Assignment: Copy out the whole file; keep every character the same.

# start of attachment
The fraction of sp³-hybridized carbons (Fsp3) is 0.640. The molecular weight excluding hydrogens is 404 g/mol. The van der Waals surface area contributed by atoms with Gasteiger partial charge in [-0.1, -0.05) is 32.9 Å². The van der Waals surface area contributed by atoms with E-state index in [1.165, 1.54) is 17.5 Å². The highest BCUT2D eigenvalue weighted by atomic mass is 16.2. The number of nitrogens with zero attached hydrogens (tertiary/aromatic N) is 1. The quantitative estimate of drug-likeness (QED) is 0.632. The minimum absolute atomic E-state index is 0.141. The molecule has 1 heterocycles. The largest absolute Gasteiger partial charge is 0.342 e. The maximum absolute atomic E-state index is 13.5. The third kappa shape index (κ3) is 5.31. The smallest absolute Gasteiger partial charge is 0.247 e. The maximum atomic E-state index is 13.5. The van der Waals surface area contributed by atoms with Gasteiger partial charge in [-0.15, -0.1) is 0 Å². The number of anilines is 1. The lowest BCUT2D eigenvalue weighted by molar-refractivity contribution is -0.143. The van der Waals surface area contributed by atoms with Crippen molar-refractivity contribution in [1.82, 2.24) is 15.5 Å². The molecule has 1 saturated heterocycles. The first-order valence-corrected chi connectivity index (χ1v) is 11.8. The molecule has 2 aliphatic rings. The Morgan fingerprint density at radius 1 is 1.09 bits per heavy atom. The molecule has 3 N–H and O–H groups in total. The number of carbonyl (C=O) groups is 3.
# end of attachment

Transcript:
The fraction of sp³-hybridized carbons (Fsp3) is 0.640. The molecular weight excluding hydrogens is 404 g/mol. The van der Waals surface area contributed by atoms with Gasteiger partial charge in [-0.1, -0.05) is 32.9 Å². The van der Waals surface area contributed by atoms with E-state index in [1.165, 1.54) is 17.5 Å². The highest BCUT2D eigenvalue weighted by atomic mass is 16.2. The number of nitrogens with zero attached hydrogens (tertiary/aromatic N) is 1. The quantitative estimate of drug-likeness (QED) is 0.632. The minimum absolute atomic E-state index is 0.141. The molecule has 1 heterocycles. The largest absolute Gasteiger partial charge is 0.342 e. The maximum absolute atomic E-state index is 13.5. The third kappa shape index (κ3) is 5.31. The smallest absolute Gasteiger partial charge is 0.247 e. The maximum atomic E-state index is 13.5. The van der Waals surface area contributed by atoms with Gasteiger partial charge in [-0.15, -0.1) is 0 Å². The number of anilines is 1. The lowest BCUT2D eigenvalue weighted by molar-refractivity contribution is -0.143. The van der Waals surface area contributed by atoms with Crippen molar-refractivity contribution in [1.82, 2.24) is 15.5 Å². The molecule has 1 saturated heterocycles. The first-order valence-corrected chi connectivity index (χ1v) is 11.8. The molecule has 2 aliphatic rings. The Morgan fingerprint density at radius 1 is 1.09 bits per heavy atom. The molecule has 3 N–H and O–H groups in total. The number of carbonyl (C=O) groups is 3.